Remember the Time breast-feeding cover? You probably do — it was an image meant to be seared into your brain. For Brooklyn Paper “Fearless Parenting” columnist Stephanie Thompson, it was not an occasion to consider the kind of embarrassment that toddler might suffer in later years from the public, um, exposure. It was an occasion for musing on her (non-infant or toddler) sons’ attachment to her own set of mammaries.>
[How] long can a mother allow a child to stay physically close if not completely attached?
My answer? Forever.
I have written about how my boys love my boobs, and how open I am in talking to them about their desire to look at and touch them …
I draw the line clearly whenever we cuddle, telling them that the more sexual of their instincts, those that have begun to well up in them with force, will be great to extend with a partner of their choosing down the road, and not with Dear Old Mom.
I do not shame them for expressing those feelings and instincts even if that Angry Pilgrim in my head suggests otherwise.
The Kind Pilgrim has indeed written before about her sons’ globular fascination, or, as she put it more baldly in 2011, “My boys so desire to squeeze my boobs.” Thompson went on to describe a typical home scene. “My 9-year-old comes toward me with hands stretched out like lobster pincers. ‘Squeeze, squeeze,’ he says hopefully as I dodge and dart.” She fends him off with, “These are not for you, not anymore.” Later, she asks that 9-year-old for his insight on that age-old question of why men are so fascinated by breasts. ““I think we just look at them and think: FOOD!” he replied. It’s as if Sigmund Freud and Dr. Sears are conducting a battle for the soul of one little (but not that little anymore) boy in brownstone Brooklyn.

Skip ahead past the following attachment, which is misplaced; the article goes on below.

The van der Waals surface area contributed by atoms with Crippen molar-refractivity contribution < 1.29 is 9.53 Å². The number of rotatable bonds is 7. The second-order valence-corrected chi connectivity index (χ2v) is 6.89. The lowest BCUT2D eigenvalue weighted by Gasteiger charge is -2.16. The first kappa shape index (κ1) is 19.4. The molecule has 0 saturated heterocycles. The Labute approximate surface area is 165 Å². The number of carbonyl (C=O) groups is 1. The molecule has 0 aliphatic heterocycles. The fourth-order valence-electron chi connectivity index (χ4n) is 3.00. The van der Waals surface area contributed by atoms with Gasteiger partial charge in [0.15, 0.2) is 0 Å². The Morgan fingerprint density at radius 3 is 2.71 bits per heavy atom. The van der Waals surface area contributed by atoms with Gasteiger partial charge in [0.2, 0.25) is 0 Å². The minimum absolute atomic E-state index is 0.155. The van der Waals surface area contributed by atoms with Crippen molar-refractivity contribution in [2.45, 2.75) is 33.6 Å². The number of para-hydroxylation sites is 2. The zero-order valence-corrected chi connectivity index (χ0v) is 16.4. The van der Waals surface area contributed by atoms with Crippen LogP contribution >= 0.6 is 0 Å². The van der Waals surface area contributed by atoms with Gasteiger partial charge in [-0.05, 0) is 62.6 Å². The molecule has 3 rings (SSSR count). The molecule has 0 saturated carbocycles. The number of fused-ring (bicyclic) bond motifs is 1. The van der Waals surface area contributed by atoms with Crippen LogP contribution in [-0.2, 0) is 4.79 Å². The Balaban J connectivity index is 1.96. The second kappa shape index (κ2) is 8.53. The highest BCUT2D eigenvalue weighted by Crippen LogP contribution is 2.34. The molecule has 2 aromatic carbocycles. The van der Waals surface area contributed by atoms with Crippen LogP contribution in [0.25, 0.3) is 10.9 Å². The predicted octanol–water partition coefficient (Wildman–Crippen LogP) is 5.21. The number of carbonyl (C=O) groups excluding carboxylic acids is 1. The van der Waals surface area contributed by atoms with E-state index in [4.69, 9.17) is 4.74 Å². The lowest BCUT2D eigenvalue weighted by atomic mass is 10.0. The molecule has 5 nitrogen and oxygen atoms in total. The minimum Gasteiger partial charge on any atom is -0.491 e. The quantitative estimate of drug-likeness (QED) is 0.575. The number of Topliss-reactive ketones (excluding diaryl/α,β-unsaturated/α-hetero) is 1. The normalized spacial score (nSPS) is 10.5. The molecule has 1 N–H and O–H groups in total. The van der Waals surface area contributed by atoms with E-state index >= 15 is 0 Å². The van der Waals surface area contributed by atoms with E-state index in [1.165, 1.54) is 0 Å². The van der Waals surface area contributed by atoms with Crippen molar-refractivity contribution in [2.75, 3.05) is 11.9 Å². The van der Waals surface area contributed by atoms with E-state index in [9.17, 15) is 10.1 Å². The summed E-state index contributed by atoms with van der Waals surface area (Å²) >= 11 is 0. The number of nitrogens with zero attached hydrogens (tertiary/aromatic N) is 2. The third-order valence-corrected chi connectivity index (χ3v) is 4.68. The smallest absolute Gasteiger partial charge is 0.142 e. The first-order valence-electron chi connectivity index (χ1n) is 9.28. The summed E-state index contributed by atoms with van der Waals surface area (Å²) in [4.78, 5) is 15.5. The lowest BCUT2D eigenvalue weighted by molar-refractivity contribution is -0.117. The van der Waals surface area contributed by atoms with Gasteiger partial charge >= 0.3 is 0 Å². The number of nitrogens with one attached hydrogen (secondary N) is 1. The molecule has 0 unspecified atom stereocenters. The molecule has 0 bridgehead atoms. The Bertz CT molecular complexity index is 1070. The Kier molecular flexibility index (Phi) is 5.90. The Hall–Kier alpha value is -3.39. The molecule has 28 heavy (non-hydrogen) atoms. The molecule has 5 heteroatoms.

Thompson has regrets (including her lack of bisexual experimentation) and doubts (about her decision to stay home, expressed to less-solvent-than-she neighborhood baristas with some frequency, it seems), but one thing she doesn’t regret is her approach to her sons’ Oedipal urges, which she refuses to see as any different from typical mother-child affection.
Taboos be damned! I will not stop hugging my children and encouraging them to hug others, no matter what society — or that Pilgrim in my head — might say. I will not stop crawling into bed with my children and cuddling with them, kissing them straight on their little lips.
I understand a mother’s desire to nurture her offspring for as long as possible.
It’s a hard bunch of years between a mother and a boy’s first girlfriend, and I offer them great sympathy. Soon, maybe, they’ll discover Playboy. It’s only natural.